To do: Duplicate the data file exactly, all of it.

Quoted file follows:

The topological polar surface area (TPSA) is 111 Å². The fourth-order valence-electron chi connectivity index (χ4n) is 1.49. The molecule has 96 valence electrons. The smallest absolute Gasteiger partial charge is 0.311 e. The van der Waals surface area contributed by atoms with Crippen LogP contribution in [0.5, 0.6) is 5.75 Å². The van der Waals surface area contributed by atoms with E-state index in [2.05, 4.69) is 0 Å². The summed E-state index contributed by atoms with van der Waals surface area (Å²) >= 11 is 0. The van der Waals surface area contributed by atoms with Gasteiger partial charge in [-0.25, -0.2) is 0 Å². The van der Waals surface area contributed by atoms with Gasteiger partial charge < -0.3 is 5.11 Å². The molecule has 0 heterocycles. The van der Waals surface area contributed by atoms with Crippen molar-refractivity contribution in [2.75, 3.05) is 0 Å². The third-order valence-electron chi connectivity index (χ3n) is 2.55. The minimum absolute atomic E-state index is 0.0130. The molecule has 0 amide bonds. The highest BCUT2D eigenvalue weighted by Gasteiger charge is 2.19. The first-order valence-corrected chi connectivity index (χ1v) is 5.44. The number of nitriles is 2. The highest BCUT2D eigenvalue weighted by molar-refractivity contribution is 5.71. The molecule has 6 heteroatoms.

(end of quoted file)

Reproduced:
The topological polar surface area (TPSA) is 111 Å². The fourth-order valence-electron chi connectivity index (χ4n) is 1.49. The molecule has 96 valence electrons. The smallest absolute Gasteiger partial charge is 0.311 e. The van der Waals surface area contributed by atoms with Crippen LogP contribution in [0.5, 0.6) is 5.75 Å². The van der Waals surface area contributed by atoms with E-state index in [2.05, 4.69) is 0 Å². The summed E-state index contributed by atoms with van der Waals surface area (Å²) >= 11 is 0. The van der Waals surface area contributed by atoms with Gasteiger partial charge in [-0.25, -0.2) is 0 Å². The van der Waals surface area contributed by atoms with Gasteiger partial charge < -0.3 is 5.11 Å². The molecule has 0 heterocycles. The van der Waals surface area contributed by atoms with Crippen molar-refractivity contribution in [2.75, 3.05) is 0 Å². The third-order valence-electron chi connectivity index (χ3n) is 2.55. The minimum absolute atomic E-state index is 0.0130. The molecule has 0 amide bonds. The highest BCUT2D eigenvalue weighted by Gasteiger charge is 2.19. The first-order valence-corrected chi connectivity index (χ1v) is 5.44. The number of nitriles is 2. The highest BCUT2D eigenvalue weighted by molar-refractivity contribution is 5.71. The molecule has 6 heteroatoms.